Pier One Theatre opens its doors soon, and this year's plays and productions mirror those in contemporary theaters around the nation, organizers say.
"It's new," said Lance Petersen, the Homer theater's artistic director. "It's American theater right now."
The Pier One season actually already started with a series of short plays during the Kachemak Bay Shorebird Festival called "Short Flights," but actors and actresses take the Homer Spit theater's stage starting the first week of June. This year's offerings include plays about love, hate and humor as well as homegrown dance and musical productions.
The opening act will be "Love Letters," an A. R. Gurney Jr. play performed by Arthur and Mary Griffith. The play centers on a series of letters written between a couple, starting in childhood and progressing through to the end of their lives.
Petersen said while the couple's love is apparent through the writing, it isn't the complete focus of the play, which runs June 7 and 8.
"It's a love story, but it also explores how a relationship develops and changes over time," he said. "It's not just about romance."
Next on the calendar is "Alice in America," a full-length dance production by Homer's Dance Theatre North and directed by Lynne Roff.
Petersen said the modern dancers will explore life in modern America and the somewhat "fantastic" element of contemporary living. The show will run June 14-22.
The Pier One Youth Theatre production "The Search for Odysseus," finishes June's stage offerings with the adventures of Telemachus as he searches for his father.
As always, Pier One Youth Theatre aims high with a play that not only intrigues its young performers with fantastic adventures and a cast of gods, monsters and mortals, but also deals with some classic coming-of-age struggles.
The play will be directed by former Homer resident Laura Forbes, who returns from her work with the theater in Chicago to lead the Youth Theatre production.
July starts with the hold-your-sides comedy "Nunsense," written by Dan Goggin. The comedy starts with tragedy as 52 sisters die of food poisoning. The remaining sisters manage to pay for the burial of 48 of them, but run out of money before the final four are buried. As the dead nuns rest in the freezer, a fund-raising talent show ensues featuring the nuns performing acts from their pre-nun lives. The play, which runs July 4-20, is directed by Arthur Griffith and musical director is JulieAnn Smith.
Returning to the Pier One stage this year is "Invisible Ink," a forum for some of Homer's writers to read their works in a performance-like setting. The writers and poets will read entirely new works and the performance, playing July 8-9, will be directed by Jan Needham.
On July 26-27, the original conglomeration of theater camp skits, shows and creative ideas titled the "Youth Theatre Skills Camp Show" kicks off.
The show is directed by Kathleen Balsemo, Laura Forbes and Paul Jones, and is the culmination of three weeks of theater skills camp.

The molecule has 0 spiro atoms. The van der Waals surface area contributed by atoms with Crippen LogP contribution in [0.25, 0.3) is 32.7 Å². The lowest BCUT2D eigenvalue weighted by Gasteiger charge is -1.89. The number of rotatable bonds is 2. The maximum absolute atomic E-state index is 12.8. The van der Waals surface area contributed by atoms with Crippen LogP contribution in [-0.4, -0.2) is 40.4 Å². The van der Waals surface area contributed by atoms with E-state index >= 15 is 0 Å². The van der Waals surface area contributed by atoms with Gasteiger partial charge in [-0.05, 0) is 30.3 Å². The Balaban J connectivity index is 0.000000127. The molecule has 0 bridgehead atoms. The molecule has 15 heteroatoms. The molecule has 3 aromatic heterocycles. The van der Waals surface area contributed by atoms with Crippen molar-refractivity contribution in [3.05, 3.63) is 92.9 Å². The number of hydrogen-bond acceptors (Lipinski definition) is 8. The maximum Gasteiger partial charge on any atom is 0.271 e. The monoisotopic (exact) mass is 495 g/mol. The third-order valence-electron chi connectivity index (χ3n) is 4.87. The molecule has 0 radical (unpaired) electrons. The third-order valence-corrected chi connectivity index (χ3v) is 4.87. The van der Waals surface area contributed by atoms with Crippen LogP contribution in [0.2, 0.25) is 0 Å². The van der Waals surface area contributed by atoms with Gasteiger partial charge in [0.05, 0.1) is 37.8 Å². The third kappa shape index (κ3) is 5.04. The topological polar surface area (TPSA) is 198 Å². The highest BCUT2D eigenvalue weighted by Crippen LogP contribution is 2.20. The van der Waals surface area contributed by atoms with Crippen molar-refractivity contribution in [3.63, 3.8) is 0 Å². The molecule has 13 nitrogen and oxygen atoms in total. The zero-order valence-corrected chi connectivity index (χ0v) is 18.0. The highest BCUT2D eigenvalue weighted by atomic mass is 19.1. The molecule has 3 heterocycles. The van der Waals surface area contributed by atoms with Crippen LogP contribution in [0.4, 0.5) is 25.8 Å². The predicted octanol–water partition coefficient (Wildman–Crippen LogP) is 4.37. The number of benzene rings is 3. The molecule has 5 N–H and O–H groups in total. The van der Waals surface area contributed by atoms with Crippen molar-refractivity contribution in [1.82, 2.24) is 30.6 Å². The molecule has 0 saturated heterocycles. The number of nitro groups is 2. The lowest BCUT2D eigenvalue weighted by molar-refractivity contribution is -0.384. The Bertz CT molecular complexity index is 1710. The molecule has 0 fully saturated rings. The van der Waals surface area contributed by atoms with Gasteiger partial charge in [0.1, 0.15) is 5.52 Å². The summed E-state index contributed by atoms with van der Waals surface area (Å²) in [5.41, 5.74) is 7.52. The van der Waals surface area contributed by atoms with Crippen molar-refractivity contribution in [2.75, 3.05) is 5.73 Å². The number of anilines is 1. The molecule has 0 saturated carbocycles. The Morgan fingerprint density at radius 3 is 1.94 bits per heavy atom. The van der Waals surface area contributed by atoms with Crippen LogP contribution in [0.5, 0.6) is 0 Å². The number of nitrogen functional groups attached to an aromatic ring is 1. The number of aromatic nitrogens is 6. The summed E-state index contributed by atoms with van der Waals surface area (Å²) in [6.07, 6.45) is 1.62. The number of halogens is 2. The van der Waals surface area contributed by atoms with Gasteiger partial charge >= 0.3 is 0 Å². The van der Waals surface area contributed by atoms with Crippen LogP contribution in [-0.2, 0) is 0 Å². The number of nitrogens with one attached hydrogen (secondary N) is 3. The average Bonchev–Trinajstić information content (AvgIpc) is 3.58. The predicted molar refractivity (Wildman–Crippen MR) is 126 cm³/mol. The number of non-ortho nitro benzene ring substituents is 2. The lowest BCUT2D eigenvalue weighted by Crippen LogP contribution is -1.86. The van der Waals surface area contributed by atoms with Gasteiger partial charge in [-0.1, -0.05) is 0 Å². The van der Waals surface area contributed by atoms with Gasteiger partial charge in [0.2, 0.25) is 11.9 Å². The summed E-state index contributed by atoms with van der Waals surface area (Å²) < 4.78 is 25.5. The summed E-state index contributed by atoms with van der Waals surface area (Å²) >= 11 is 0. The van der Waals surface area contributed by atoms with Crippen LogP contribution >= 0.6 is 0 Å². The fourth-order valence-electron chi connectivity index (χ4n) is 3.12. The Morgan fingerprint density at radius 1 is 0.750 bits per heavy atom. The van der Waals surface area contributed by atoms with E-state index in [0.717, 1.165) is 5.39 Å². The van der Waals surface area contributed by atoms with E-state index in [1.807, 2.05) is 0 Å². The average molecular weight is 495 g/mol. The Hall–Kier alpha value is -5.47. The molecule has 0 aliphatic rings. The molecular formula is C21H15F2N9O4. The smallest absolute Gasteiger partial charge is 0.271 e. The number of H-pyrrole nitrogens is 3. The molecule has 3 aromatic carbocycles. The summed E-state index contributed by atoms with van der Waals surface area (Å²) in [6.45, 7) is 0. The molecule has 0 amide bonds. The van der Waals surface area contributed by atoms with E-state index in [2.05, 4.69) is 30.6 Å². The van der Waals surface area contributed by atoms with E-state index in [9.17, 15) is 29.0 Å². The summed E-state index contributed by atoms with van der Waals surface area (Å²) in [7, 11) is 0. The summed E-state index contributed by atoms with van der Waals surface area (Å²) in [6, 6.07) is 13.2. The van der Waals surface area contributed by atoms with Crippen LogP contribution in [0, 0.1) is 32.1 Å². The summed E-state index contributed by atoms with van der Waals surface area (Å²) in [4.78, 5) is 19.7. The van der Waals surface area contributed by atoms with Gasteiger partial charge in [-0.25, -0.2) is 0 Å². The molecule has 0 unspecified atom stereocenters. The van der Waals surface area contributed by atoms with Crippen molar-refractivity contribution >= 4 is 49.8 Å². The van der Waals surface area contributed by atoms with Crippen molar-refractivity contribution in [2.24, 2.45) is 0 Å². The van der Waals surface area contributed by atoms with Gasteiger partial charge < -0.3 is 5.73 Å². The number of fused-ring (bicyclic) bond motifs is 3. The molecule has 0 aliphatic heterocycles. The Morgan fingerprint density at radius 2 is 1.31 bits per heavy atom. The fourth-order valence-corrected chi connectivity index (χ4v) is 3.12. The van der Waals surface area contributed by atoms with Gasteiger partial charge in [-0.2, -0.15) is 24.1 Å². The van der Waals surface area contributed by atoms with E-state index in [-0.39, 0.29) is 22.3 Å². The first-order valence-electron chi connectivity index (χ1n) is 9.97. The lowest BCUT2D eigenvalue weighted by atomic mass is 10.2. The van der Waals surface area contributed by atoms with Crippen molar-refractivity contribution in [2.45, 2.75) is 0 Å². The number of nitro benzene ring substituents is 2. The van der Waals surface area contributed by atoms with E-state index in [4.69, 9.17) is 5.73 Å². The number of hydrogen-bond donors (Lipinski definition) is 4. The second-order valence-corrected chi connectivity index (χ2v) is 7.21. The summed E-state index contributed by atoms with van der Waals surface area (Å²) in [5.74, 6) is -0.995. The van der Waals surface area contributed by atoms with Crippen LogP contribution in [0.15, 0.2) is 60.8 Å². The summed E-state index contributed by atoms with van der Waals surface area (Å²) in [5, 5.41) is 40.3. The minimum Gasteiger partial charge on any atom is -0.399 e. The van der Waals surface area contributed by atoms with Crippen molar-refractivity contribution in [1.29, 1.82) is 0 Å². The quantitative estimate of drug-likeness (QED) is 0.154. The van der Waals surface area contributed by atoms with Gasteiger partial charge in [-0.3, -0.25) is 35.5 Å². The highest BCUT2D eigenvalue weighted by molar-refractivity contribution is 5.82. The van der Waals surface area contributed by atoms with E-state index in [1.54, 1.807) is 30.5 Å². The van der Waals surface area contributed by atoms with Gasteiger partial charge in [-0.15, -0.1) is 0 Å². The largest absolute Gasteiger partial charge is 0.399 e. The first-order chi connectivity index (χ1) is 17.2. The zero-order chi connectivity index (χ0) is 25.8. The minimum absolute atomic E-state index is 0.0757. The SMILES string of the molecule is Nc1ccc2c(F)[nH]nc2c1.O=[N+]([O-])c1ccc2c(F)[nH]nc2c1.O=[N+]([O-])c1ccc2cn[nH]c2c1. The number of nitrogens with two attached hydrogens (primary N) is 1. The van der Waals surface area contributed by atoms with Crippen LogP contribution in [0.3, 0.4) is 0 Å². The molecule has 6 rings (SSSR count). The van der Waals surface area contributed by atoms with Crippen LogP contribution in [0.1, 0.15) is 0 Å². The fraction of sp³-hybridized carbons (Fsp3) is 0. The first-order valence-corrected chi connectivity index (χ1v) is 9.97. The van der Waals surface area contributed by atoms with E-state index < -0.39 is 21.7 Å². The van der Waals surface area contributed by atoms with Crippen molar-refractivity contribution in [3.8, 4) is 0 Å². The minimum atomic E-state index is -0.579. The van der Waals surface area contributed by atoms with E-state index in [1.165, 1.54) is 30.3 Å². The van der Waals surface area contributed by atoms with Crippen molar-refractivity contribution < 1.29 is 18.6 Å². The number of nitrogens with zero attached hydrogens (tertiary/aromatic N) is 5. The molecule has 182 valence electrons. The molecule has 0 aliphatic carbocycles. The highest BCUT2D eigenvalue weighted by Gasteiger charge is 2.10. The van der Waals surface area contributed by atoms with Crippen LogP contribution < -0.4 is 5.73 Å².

"The Laramie Project" starts in August and is based on interviews with residents of Laramie, Wyo., after the murder of Matthew Shepard, a 21-year-old gay student. The play, which has been shown off-Broadway, is the work of Moises Kaufman and members of Tectonic Theater Project, who interviewed more than 200 people from the town following the murder and compiled characters from the interviews.
"It's about what happens to the community as a result of the national focus on their town," he said. "There is one character who says, 'The media is distorting all this. Laramie is not like this,' and another character says, 'We didn't think we are like this but we are like this. How do we change if we don't like who we are?'"
The play explores a variety of things, Petersen said, and while it's not light, it's not a "psycho-social horror bath either."
"It does what theater can do. It elicits powerful emotions and provocative thoughts," he said.
"The Laramie Project" runs Aug. 2-17.
The Kenai Peninsula Orchestra Summer String Festival kicks off Aug. 1 with performances around the community as well as the Gala Concert on Aug. 10.
The Pier One Theatre's season finale is "W;T" by Margaret Edson, the tale of a woman with ovarian cancer in the final stages of an experimental, last-ditch treatment. Set in a hospital, the play, which runs Aug. 23-31, focuses on end of life issues, but also on the joys of life and living.
"She can't avoid the fact that death isn't off somewhere, it's right there, it's going to happen, now how do we deal with that," Petersen said. "Every family is facing or is going to face things like this. It's a powerful play."
Petersen said the theater's line-up offers something for everyone while echoing the trends of self-examination currently prevalent in American theater and beyond.
He said the theater is also working to increase its educational role in the community through camps as well as assisting with high school productions.
As well, more productions like "Short Flights" are likely in the off-season winter months, Petersen said, in an effort to bring theater to the Southern Peninsula year-round.
"That's an ideal format. Lots of people have the opportunity to be involved without having to take on the responsibility" of a full-length play, he said.
While some shows may vary, in general, Pier One Theatre productions start at 8:15 on Friday and Saturday nights and 7:30 p.m. Sundays through Thursdays. The theater is located on the Homer Spit just past the Fishing Hole. Tickets, which are available at Etude Music Studio, the Homer Bookstore and at the theater, are $12 with discounts. Call 235-7333 for more information and reservations, and check out the Homer News Arts Calendar for updates on performance times.
Carey James is a reporter for the Homer News.
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